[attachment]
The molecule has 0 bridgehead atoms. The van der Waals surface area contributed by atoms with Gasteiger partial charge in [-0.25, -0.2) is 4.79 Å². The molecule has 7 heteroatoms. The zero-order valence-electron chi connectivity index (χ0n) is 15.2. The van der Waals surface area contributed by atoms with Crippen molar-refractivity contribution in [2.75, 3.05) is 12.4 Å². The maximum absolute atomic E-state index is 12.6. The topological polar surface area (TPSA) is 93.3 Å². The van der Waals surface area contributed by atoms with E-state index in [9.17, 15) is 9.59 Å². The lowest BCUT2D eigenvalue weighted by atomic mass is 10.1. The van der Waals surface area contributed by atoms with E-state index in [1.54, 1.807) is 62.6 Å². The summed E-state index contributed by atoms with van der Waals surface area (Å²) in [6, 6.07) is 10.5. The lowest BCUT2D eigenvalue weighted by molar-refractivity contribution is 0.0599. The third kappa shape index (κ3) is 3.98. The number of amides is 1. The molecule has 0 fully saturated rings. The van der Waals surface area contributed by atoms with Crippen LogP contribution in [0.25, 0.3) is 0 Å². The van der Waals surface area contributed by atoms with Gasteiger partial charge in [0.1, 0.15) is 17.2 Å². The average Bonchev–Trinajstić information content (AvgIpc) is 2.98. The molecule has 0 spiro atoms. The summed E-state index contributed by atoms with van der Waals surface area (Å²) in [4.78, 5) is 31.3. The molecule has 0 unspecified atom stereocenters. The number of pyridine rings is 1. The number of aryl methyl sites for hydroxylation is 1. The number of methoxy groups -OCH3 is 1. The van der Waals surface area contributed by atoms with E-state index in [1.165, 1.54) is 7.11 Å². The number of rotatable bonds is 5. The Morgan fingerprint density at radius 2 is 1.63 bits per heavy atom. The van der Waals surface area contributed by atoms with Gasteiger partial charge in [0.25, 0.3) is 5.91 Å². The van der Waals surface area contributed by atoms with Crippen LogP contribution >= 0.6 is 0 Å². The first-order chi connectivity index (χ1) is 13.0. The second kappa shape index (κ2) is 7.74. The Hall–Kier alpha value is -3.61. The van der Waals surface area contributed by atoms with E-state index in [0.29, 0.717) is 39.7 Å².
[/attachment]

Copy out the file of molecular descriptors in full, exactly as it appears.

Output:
The molecule has 0 bridgehead atoms. The van der Waals surface area contributed by atoms with Gasteiger partial charge in [-0.25, -0.2) is 4.79 Å². The molecule has 7 heteroatoms. The zero-order valence-electron chi connectivity index (χ0n) is 15.2. The van der Waals surface area contributed by atoms with Crippen molar-refractivity contribution in [2.75, 3.05) is 12.4 Å². The maximum absolute atomic E-state index is 12.6. The topological polar surface area (TPSA) is 93.3 Å². The van der Waals surface area contributed by atoms with E-state index in [9.17, 15) is 9.59 Å². The lowest BCUT2D eigenvalue weighted by atomic mass is 10.1. The van der Waals surface area contributed by atoms with E-state index in [1.54, 1.807) is 62.6 Å². The summed E-state index contributed by atoms with van der Waals surface area (Å²) in [6, 6.07) is 10.5. The lowest BCUT2D eigenvalue weighted by molar-refractivity contribution is 0.0599. The third kappa shape index (κ3) is 3.98. The number of amides is 1. The molecule has 0 fully saturated rings. The van der Waals surface area contributed by atoms with Crippen LogP contribution in [0.25, 0.3) is 0 Å². The van der Waals surface area contributed by atoms with Gasteiger partial charge in [0.1, 0.15) is 17.2 Å². The average Bonchev–Trinajstić information content (AvgIpc) is 2.98. The molecule has 0 spiro atoms. The summed E-state index contributed by atoms with van der Waals surface area (Å²) in [4.78, 5) is 31.3. The molecule has 0 unspecified atom stereocenters. The number of pyridine rings is 1. The number of aryl methyl sites for hydroxylation is 1. The number of methoxy groups -OCH3 is 1. The van der Waals surface area contributed by atoms with E-state index in [1.165, 1.54) is 7.11 Å². The number of rotatable bonds is 5. The Morgan fingerprint density at radius 2 is 1.63 bits per heavy atom. The van der Waals surface area contributed by atoms with Gasteiger partial charge in [0.25, 0.3) is 5.91 Å². The van der Waals surface area contributed by atoms with Crippen LogP contribution >= 0.6 is 0 Å². The first-order chi connectivity index (χ1) is 13.0. The second kappa shape index (κ2) is 7.74. The Hall–Kier alpha value is -3.61. The van der Waals surface area contributed by atoms with E-state index in [0.29, 0.717) is 39.7 Å².